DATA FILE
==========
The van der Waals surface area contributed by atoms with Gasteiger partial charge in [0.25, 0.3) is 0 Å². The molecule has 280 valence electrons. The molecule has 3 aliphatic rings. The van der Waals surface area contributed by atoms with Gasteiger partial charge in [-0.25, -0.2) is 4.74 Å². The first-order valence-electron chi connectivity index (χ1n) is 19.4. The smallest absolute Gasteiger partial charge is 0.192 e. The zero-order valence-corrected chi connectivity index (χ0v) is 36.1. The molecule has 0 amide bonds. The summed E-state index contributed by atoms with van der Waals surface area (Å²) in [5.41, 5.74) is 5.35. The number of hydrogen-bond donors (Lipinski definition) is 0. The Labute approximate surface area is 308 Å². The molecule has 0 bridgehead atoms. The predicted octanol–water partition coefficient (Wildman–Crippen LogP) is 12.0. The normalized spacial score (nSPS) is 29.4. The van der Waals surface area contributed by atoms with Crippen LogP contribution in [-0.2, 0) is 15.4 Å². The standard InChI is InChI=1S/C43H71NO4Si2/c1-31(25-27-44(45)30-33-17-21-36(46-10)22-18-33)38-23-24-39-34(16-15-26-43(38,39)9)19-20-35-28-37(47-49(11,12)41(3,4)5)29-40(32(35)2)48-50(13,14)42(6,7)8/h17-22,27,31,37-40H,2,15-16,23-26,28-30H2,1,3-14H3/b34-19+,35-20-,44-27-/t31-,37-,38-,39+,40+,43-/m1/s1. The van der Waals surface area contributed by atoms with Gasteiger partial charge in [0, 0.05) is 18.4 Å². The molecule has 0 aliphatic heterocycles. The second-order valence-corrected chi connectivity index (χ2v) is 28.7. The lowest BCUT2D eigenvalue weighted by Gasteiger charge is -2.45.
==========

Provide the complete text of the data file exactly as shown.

The van der Waals surface area contributed by atoms with Gasteiger partial charge in [0.25, 0.3) is 0 Å². The molecule has 280 valence electrons. The molecule has 3 aliphatic rings. The van der Waals surface area contributed by atoms with Gasteiger partial charge in [-0.25, -0.2) is 4.74 Å². The first-order valence-electron chi connectivity index (χ1n) is 19.4. The smallest absolute Gasteiger partial charge is 0.192 e. The zero-order valence-corrected chi connectivity index (χ0v) is 36.1. The molecule has 0 amide bonds. The summed E-state index contributed by atoms with van der Waals surface area (Å²) in [5.41, 5.74) is 5.35. The number of hydrogen-bond donors (Lipinski definition) is 0. The Labute approximate surface area is 308 Å². The molecule has 0 bridgehead atoms. The predicted octanol–water partition coefficient (Wildman–Crippen LogP) is 12.0. The normalized spacial score (nSPS) is 29.4. The van der Waals surface area contributed by atoms with Crippen LogP contribution in [-0.2, 0) is 15.4 Å². The standard InChI is InChI=1S/C43H71NO4Si2/c1-31(25-27-44(45)30-33-17-21-36(46-10)22-18-33)38-23-24-39-34(16-15-26-43(38,39)9)19-20-35-28-37(47-49(11,12)41(3,4)5)29-40(32(35)2)48-50(13,14)42(6,7)8/h17-22,27,31,37-40H,2,15-16,23-26,28-30H2,1,3-14H3/b34-19+,35-20-,44-27-/t31-,37-,38-,39+,40+,43-/m1/s1. The van der Waals surface area contributed by atoms with Gasteiger partial charge in [0, 0.05) is 18.4 Å². The molecule has 0 aliphatic heterocycles. The second-order valence-corrected chi connectivity index (χ2v) is 28.7. The lowest BCUT2D eigenvalue weighted by Gasteiger charge is -2.45.